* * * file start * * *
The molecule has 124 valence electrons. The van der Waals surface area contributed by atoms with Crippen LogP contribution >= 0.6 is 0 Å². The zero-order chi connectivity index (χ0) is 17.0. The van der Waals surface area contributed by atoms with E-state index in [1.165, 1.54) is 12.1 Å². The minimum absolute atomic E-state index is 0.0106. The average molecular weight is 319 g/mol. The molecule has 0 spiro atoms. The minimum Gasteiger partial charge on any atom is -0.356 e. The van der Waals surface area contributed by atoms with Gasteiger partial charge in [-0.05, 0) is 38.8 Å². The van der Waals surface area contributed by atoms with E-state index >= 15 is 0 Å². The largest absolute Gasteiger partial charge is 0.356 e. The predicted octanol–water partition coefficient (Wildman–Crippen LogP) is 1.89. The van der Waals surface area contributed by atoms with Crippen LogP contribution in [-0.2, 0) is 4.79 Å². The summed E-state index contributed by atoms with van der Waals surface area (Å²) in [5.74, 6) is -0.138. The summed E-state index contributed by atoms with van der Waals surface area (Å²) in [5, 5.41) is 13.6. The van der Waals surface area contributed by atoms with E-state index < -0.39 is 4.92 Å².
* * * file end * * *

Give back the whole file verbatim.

The molecule has 124 valence electrons. The van der Waals surface area contributed by atoms with Crippen LogP contribution >= 0.6 is 0 Å². The zero-order chi connectivity index (χ0) is 17.0. The van der Waals surface area contributed by atoms with E-state index in [1.165, 1.54) is 12.1 Å². The minimum absolute atomic E-state index is 0.0106. The average molecular weight is 319 g/mol. The molecule has 0 spiro atoms. The minimum Gasteiger partial charge on any atom is -0.356 e. The van der Waals surface area contributed by atoms with Gasteiger partial charge in [-0.05, 0) is 38.8 Å². The van der Waals surface area contributed by atoms with E-state index >= 15 is 0 Å². The largest absolute Gasteiger partial charge is 0.356 e. The predicted octanol–water partition coefficient (Wildman–Crippen LogP) is 1.89. The van der Waals surface area contributed by atoms with Crippen LogP contribution in [-0.2, 0) is 4.79 Å². The summed E-state index contributed by atoms with van der Waals surface area (Å²) in [5.74, 6) is -0.138. The summed E-state index contributed by atoms with van der Waals surface area (Å²) in [5, 5.41) is 13.6. The van der Waals surface area contributed by atoms with E-state index < -0.39 is 4.92 Å².